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Format: Mass Market Paperback Verified Purchase
Anthony Esolen always writes well. As my first time with Dante I found everything very well laid out and easy to understand with the notes
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The first of the Hollanders' terrific Dante translations.
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To give this work a 5* rating would not be doing the work of Robert & Jean Hollander any justice whatsoever. It is a work that suits the needs of students studying the Inferno, the casual reader who wishes to know more or understand better Dante's views in the Inferno, and for the specialist in such a subject. It opens with a nice little introduction to the Inferno and a short history of the man behind it, as well as a one page drawing/map of the Inferno from the Dark Wood to the Frozen Floor of Hell. The Inferno ends with a list of works cited, for further reading. The commentary is superb and extremely detailed.

The depth of such a task undertaken by Robert & Jean to bring such a book forward is admirable to say the least.
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By EA Solinas HALL OF FAMETOP 500 REVIEWER on 14 Oct. 2006
Format: Mass Market Paperback
"Midway life's journey I was made aware/that I had strayed into a dark forest..." Those eerie words open the first cantica of Dante Alighieri's "Inferno," the most famous part of the legendary Divina Comedia. But the stuff going on here is anything but divine, as Dante explores the metaphorical and supernatural horrors of the inferno.

The date is Good Friday of the year 1300, and Dante is lost in a creepy dark forest, being assaulted by a trio of beasts who symbolize his own sins. But suddenly he is rescued ("Not man; man I once was") by the legendary poet Virgil, who takes the despondent Dante under his wing -- and down into Hell.

But this isn't a straightforward hell of flames and dancing devils. Instead, it's a multi-tiered carnival of horrors, where different sins are punished with different means. Opportunists are forever stung by insects, the lustful are trapped in a storm, the greedy are forced to battle against each other, and the violent lie in a river of boiling blood, are transformed into thorn bushes, and are trapped on a volcanic desert.

If nothing else makes you feel like being good, then "The Inferno" might change your mind. The author loads up his "Inferno" with every kind of disgusting, grotesque punishment that you can imagine -- and it's all wrapped up in an allegorical journey of humankind's redemption, not to mention dissing the politics of Italy and Florence.

Along with Virgil -- author of the "Aeneid" -- Dante peppered his Inferno with Greek myth and symbolism. Like the Greek underworld, different punishments await different sins; what's more, there are also appearances by harpies, centaurs, Cerberus and the god Pluto. But the sinners are mostly Dante's contemporaries, from corrupt popes to soldiers.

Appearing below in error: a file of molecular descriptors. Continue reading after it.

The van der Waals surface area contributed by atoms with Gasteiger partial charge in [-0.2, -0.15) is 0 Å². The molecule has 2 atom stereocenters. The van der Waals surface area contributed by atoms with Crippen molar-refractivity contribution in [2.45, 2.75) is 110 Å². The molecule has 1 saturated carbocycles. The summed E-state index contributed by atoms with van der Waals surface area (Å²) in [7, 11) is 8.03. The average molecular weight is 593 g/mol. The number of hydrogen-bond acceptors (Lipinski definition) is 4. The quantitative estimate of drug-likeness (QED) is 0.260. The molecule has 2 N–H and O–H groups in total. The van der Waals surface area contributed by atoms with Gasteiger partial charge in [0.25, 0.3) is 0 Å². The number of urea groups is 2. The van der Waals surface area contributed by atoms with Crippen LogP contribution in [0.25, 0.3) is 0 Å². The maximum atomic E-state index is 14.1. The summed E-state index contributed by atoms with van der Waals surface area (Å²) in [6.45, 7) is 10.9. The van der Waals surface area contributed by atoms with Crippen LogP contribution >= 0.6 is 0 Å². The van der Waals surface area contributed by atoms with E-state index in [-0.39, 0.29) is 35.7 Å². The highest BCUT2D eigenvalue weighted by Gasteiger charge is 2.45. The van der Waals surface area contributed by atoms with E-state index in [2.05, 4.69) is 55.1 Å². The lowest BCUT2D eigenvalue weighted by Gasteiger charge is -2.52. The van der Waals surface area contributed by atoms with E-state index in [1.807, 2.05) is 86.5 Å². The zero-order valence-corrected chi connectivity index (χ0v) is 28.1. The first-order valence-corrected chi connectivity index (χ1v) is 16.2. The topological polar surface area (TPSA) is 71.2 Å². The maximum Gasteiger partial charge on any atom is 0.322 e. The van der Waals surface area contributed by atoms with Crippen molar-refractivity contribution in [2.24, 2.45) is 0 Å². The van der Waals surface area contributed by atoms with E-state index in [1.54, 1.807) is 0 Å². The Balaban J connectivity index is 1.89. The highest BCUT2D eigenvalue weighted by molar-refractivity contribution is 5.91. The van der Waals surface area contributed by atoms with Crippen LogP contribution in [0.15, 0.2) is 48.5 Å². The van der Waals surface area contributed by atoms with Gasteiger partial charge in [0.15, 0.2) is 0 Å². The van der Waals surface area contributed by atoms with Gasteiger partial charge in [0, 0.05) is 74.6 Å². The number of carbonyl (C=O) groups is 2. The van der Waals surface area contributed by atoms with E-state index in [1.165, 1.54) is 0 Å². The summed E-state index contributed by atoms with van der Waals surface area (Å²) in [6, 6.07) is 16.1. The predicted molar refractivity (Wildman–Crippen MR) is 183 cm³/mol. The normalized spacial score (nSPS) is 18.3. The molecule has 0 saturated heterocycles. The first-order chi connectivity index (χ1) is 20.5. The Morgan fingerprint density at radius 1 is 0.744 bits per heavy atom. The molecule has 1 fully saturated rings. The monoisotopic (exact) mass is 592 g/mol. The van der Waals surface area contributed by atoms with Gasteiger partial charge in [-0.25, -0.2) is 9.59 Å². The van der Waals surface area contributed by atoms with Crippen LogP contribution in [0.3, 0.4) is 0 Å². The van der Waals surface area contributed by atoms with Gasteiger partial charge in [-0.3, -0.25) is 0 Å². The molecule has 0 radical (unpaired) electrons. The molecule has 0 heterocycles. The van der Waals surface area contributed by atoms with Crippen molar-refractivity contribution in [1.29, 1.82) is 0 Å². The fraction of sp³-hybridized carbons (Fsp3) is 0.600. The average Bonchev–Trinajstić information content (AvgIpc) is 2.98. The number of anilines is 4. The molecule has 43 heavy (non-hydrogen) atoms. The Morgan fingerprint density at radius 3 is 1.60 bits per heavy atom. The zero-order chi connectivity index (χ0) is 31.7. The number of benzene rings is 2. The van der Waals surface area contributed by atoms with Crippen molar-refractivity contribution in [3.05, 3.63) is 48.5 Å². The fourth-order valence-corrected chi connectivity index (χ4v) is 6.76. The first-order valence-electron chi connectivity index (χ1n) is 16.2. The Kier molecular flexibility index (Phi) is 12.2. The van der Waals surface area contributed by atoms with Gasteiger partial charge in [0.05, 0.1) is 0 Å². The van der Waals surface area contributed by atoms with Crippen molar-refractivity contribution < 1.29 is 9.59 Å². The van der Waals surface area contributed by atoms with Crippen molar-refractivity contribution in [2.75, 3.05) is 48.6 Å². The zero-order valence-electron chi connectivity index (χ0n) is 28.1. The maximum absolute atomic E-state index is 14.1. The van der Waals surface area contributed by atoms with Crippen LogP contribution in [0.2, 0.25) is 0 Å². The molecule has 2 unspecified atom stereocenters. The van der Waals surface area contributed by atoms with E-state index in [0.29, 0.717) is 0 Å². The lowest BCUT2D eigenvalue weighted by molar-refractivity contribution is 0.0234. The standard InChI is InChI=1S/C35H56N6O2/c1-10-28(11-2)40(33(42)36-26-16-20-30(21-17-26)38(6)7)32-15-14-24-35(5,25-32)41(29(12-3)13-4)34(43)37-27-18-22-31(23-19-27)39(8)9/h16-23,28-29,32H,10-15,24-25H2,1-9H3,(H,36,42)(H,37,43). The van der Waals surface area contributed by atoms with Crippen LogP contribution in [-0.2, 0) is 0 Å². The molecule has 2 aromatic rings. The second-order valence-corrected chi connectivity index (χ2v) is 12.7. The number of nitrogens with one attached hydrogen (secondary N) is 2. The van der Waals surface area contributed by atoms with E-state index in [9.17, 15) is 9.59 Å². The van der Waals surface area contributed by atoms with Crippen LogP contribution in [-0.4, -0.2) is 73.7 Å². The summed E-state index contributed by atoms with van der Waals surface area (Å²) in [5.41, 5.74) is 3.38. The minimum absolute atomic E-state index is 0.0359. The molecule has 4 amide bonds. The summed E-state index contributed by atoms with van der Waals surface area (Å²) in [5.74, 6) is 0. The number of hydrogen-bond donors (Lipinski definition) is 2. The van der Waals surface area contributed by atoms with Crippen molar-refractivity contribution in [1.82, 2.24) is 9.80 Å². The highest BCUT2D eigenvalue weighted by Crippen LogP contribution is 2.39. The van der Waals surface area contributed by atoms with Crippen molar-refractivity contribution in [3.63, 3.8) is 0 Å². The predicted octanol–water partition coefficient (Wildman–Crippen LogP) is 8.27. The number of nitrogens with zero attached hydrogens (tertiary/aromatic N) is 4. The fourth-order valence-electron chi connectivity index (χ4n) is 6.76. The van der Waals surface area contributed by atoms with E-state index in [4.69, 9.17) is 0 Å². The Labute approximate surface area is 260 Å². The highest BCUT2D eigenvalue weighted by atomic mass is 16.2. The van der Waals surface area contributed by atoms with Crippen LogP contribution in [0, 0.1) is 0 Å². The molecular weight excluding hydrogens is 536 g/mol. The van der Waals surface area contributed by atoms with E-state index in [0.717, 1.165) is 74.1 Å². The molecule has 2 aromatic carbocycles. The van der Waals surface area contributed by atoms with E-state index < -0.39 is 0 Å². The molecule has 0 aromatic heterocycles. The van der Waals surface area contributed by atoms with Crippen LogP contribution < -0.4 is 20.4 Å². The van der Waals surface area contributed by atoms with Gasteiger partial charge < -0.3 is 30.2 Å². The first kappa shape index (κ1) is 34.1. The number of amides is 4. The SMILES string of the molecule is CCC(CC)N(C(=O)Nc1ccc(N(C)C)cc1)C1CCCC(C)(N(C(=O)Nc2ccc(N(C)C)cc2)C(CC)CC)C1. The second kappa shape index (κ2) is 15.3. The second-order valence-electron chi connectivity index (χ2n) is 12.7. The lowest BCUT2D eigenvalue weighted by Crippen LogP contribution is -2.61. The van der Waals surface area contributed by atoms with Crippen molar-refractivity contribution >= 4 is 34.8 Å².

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Since first reading Dante's COMMEDIA at university some 20 years ago I have read many different translations. Regrettably this one, the best by far in my opinion, had not been published then.

Robert Hollander (described in the New York Times as "one of the pre-eminent Dante scholars of our time") and his wife Jean, an accomplished poet, have provided the reader with informative notes and commentaries on the text, which has the Italian text displayed on the left hand side and the English translation facing it on the right hand page. The Hollander INFERNO was first published in 2000, followed by the other two parts of the COMMEDIA, PURGATORIO and PARADISO, in 2003 and 2007 respectively.

This is highly recommended for committed readers, it is not something to be read whilst lying on a beach or on a bus journey, it requires time and concentration, not to mention the space to lay out related texts by authors referred to in Dante's work, such as Aristotle, Cicero, Homer, Ovid, St Thomas Aquinas and Virgil, and the Bible.

I'll leave you with a couple of comments extracted from reviews of the Hollander translations of the INFERNO and of PARADISO:

"Nevertheless, the Hollanders’ translation is now the best on the market. So, if you want to read the Divine Comedy, get this version."

from Joan Acocella's review of PARADISO, New York Times, 3 Sep 2007...it's worth reading the whole review if you can find it.

"With any translation of the Inferno, one can quibble ad infinitum, if only because the original just cannot be pinned down. But the Hollanders’ translation is a welcome addition, and, when one comes to all these versions fresh from a rereading of the original, it seems the most accessible and the closest to the Italian."

Tim Parks, review of INFERNO 15 January 2001, The New Yorker...again, it's worth reading the whole review if you can access it.

Highly recommended.